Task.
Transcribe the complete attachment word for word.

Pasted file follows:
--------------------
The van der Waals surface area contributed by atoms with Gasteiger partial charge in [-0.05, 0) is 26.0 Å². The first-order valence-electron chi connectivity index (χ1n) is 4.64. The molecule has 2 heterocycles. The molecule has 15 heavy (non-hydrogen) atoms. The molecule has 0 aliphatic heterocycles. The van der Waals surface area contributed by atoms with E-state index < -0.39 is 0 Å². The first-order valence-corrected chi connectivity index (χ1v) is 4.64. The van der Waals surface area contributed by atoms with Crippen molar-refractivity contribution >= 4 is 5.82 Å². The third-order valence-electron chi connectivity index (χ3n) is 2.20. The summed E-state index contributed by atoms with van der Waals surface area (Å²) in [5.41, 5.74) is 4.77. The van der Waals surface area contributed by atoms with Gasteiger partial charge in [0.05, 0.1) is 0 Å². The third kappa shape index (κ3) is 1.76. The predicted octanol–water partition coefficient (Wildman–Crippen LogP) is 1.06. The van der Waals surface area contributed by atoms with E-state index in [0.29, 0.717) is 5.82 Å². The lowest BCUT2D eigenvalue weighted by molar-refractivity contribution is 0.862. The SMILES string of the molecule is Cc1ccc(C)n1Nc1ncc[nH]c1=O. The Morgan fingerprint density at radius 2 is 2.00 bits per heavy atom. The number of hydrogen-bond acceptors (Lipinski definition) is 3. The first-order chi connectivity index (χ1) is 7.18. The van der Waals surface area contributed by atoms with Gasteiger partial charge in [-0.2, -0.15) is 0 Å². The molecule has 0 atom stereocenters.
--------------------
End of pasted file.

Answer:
The van der Waals surface area contributed by atoms with Gasteiger partial charge in [-0.05, 0) is 26.0 Å². The first-order valence-electron chi connectivity index (χ1n) is 4.64. The molecule has 2 heterocycles. The molecule has 15 heavy (non-hydrogen) atoms. The molecule has 0 aliphatic heterocycles. The van der Waals surface area contributed by atoms with E-state index < -0.39 is 0 Å². The first-order valence-corrected chi connectivity index (χ1v) is 4.64. The van der Waals surface area contributed by atoms with Crippen molar-refractivity contribution >= 4 is 5.82 Å². The third-order valence-electron chi connectivity index (χ3n) is 2.20. The summed E-state index contributed by atoms with van der Waals surface area (Å²) in [5.41, 5.74) is 4.77. The van der Waals surface area contributed by atoms with Gasteiger partial charge in [0.05, 0.1) is 0 Å². The third kappa shape index (κ3) is 1.76. The predicted octanol–water partition coefficient (Wildman–Crippen LogP) is 1.06. The van der Waals surface area contributed by atoms with E-state index in [0.29, 0.717) is 5.82 Å². The lowest BCUT2D eigenvalue weighted by molar-refractivity contribution is 0.862. The SMILES string of the molecule is Cc1ccc(C)n1Nc1ncc[nH]c1=O. The Morgan fingerprint density at radius 2 is 2.00 bits per heavy atom. The number of hydrogen-bond acceptors (Lipinski definition) is 3. The first-order chi connectivity index (χ1) is 7.18. The van der Waals surface area contributed by atoms with Gasteiger partial charge in [-0.2, -0.15) is 0 Å². The molecule has 0 atom stereocenters.